Valentine’s Day is around the corner and our thoughts turn to romance….and our grand love affair with chocolate. At île de païn we use only the highest quality grand cru chocolate. This precious ingredient is respectfully transformed into a range of intoxicating confections, cakes and rich, hot chocolate beverages that stimulate all the senses.
The Mayan and Aztec civilizations considered cacao to be an aphrodisiac food. Its potent qualities were so prized that beans were used as currency. At one point King Montezuma was said to have a store of over 900 million beans. In later years European royals expressed their ardour with gifts of chocolate mixed with precious amber. The first Valentine’s Day confectionary was created in 1861 by Richard Cadbury. He presented assorted candies in a heart shaped box. Chocolate and sweet confections are now wholeheartedly linked to Valentine’s Day and gifted as an expression of love for our sweethearts.
We’ve got chemistry
Swedish botanist, Carl Linnaeus named the cacao plant, Theobroma Cacao, or “Food of the Gods”. What are the components of this heavenly food that are of such appeal to us?
Chocolate contains minute traces of several psychoactive chemicals that are known to stimulate the brain. These include our familiar friend, caffeine, theobromine which increases heart rate and arousal and anandamide, a neurotransmitter whose name comes from the Sanskrit – “ananda”, meaning “joy, bliss, delight”. These chemicals appear in tiny amounts and are unlikely to affect us greatly, however they have their part to play in chocolate’s seductive appeal.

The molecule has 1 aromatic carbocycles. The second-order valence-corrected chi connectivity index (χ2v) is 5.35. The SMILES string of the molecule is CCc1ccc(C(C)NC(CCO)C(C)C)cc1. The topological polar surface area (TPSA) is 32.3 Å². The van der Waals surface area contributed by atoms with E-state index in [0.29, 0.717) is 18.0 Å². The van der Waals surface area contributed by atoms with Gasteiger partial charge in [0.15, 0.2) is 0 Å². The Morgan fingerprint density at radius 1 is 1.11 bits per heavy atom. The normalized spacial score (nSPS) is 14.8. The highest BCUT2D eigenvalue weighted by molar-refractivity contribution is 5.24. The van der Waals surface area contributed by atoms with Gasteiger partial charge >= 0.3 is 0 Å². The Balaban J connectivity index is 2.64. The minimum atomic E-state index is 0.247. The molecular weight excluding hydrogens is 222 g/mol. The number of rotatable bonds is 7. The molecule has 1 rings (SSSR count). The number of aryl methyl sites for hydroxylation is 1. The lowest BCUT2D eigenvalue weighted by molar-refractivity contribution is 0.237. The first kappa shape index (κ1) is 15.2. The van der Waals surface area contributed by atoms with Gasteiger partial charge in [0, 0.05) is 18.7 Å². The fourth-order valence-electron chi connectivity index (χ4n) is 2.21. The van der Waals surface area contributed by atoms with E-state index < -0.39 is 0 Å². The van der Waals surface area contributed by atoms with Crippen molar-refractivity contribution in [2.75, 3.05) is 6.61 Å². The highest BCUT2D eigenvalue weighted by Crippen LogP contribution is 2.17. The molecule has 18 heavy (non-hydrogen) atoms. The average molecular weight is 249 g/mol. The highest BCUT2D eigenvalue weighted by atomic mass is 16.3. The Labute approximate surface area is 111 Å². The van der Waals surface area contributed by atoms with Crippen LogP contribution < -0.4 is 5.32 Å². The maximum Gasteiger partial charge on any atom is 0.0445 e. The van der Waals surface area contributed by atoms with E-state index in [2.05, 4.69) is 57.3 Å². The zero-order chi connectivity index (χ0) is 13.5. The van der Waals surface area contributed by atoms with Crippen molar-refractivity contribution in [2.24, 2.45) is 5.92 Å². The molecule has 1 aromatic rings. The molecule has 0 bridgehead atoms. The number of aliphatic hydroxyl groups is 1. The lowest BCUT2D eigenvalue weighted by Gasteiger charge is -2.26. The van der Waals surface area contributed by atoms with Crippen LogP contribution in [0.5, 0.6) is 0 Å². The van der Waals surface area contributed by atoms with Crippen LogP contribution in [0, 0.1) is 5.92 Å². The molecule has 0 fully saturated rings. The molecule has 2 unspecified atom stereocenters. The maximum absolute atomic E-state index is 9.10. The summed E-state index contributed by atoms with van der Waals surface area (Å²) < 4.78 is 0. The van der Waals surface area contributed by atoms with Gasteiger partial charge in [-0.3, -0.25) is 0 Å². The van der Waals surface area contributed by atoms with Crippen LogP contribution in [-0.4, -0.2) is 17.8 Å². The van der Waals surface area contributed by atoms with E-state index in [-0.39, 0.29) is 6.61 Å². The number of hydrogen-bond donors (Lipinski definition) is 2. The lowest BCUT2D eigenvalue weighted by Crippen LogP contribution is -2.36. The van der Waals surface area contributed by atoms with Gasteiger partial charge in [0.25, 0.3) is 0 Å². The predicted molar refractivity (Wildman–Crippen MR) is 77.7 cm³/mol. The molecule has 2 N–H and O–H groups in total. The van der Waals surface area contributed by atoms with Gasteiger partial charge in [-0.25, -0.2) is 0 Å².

The feel good factor
What is far more likely to affect us is the experience of eating chcolate. It tastes and smells delicious of course. The sensation of smooth creaminess and that melt-in-your-mouth feeling stimulates the touch receptors on the tongue, which our brain translates as pleasure.
We also associate chocolate with life’s positive and affirming experiences such as social occasions, reward, treats, celebration and romance. Our brain’s key pleasure chemical, dopamine, is released when anticipating and enjoying pleasurable experiences on both an innate, biological level as well as an associative, experiential level.
In it’s raw form, cacao is intensely bitter. It was consumed as a drink known as xoclatl by the Maya and Aztecs. What transformed this challenging drink into the confection we so love today was the addition of sugars and fats in a certain proportion. Nature provides each of these components singly; sugar in fruit, and fats in nuts for example. The combination we adore in chocolate provides a fat and sugar ratio that is very similar to that of milk, and specifically human milk. It may be therefore that in eating chocolate our body also “remembers” our first experience of love, bonding and nourishment.
Addicted to love
Ignite passion with a selection of delicious chocolate patisserie and sweet confections available at île de paīn this Valentine’s Day…and everyday. Our rich chocolate mousse cake is made with 65% Maracaibo chocolate and is a great option for those sensitive to gluten. A heart-stopping red velvet cake is layered with passion fruit cream and topped with an exquisite red chocolate laquer veneer. Salted caramels offer a sophisticated combination of creamy caramel balanced with a spike of salt, enveloped in 70% guanjana chocolate with a light dusting of cocoa. Hearts will melt on tasting our almond shortbread cookies, fresh strawberry vanilla choux and croissant hearts with chocolate crème patissiere.
Our relationship with chocolate takes place on many levels; primal, physical, chemical, sensory and associative. In our culture, chocolate is perceived as a romantic gift. Romance leads to pairing, pairing to offspring and ultimately the survival of our species. It seems we are hardwired to love chocolate; a potent food indeed!
île de paīn – passionate about good food